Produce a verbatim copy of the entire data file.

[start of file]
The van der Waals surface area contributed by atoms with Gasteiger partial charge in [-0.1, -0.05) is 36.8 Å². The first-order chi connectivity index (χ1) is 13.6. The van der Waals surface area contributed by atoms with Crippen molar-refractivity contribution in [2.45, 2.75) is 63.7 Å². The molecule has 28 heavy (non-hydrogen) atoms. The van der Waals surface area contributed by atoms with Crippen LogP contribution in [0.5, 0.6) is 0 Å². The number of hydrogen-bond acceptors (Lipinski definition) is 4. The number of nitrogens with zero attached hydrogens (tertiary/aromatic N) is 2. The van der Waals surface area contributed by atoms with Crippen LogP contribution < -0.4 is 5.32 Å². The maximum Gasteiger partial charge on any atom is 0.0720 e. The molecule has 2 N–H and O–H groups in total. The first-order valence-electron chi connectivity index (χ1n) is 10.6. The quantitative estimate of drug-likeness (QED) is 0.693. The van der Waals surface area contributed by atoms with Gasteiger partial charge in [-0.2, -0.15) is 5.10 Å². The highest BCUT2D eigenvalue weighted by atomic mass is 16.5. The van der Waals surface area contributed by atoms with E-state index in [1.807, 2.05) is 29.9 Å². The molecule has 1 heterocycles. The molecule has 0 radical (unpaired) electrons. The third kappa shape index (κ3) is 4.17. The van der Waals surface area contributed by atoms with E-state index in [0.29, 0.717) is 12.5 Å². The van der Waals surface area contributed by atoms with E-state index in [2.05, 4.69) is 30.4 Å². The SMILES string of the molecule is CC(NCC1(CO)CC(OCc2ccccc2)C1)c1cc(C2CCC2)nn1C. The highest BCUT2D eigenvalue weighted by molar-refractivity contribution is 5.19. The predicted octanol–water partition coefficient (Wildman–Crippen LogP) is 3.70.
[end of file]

The van der Waals surface area contributed by atoms with Gasteiger partial charge in [-0.1, -0.05) is 36.8 Å². The first-order chi connectivity index (χ1) is 13.6. The van der Waals surface area contributed by atoms with Crippen molar-refractivity contribution in [2.45, 2.75) is 63.7 Å². The molecule has 28 heavy (non-hydrogen) atoms. The van der Waals surface area contributed by atoms with Crippen LogP contribution in [0.5, 0.6) is 0 Å². The number of hydrogen-bond acceptors (Lipinski definition) is 4. The number of nitrogens with zero attached hydrogens (tertiary/aromatic N) is 2. The van der Waals surface area contributed by atoms with Crippen LogP contribution < -0.4 is 5.32 Å². The maximum Gasteiger partial charge on any atom is 0.0720 e. The molecule has 2 N–H and O–H groups in total. The first-order valence-electron chi connectivity index (χ1n) is 10.6. The quantitative estimate of drug-likeness (QED) is 0.693. The van der Waals surface area contributed by atoms with Gasteiger partial charge in [-0.2, -0.15) is 5.10 Å². The highest BCUT2D eigenvalue weighted by atomic mass is 16.5. The van der Waals surface area contributed by atoms with E-state index in [1.807, 2.05) is 29.9 Å². The molecule has 1 heterocycles. The molecule has 0 radical (unpaired) electrons. The third kappa shape index (κ3) is 4.17. The van der Waals surface area contributed by atoms with E-state index in [0.29, 0.717) is 12.5 Å². The van der Waals surface area contributed by atoms with E-state index in [2.05, 4.69) is 30.4 Å². The SMILES string of the molecule is CC(NCC1(CO)CC(OCc2ccccc2)C1)c1cc(C2CCC2)nn1C. The highest BCUT2D eigenvalue weighted by molar-refractivity contribution is 5.19. The predicted octanol–water partition coefficient (Wildman–Crippen LogP) is 3.70.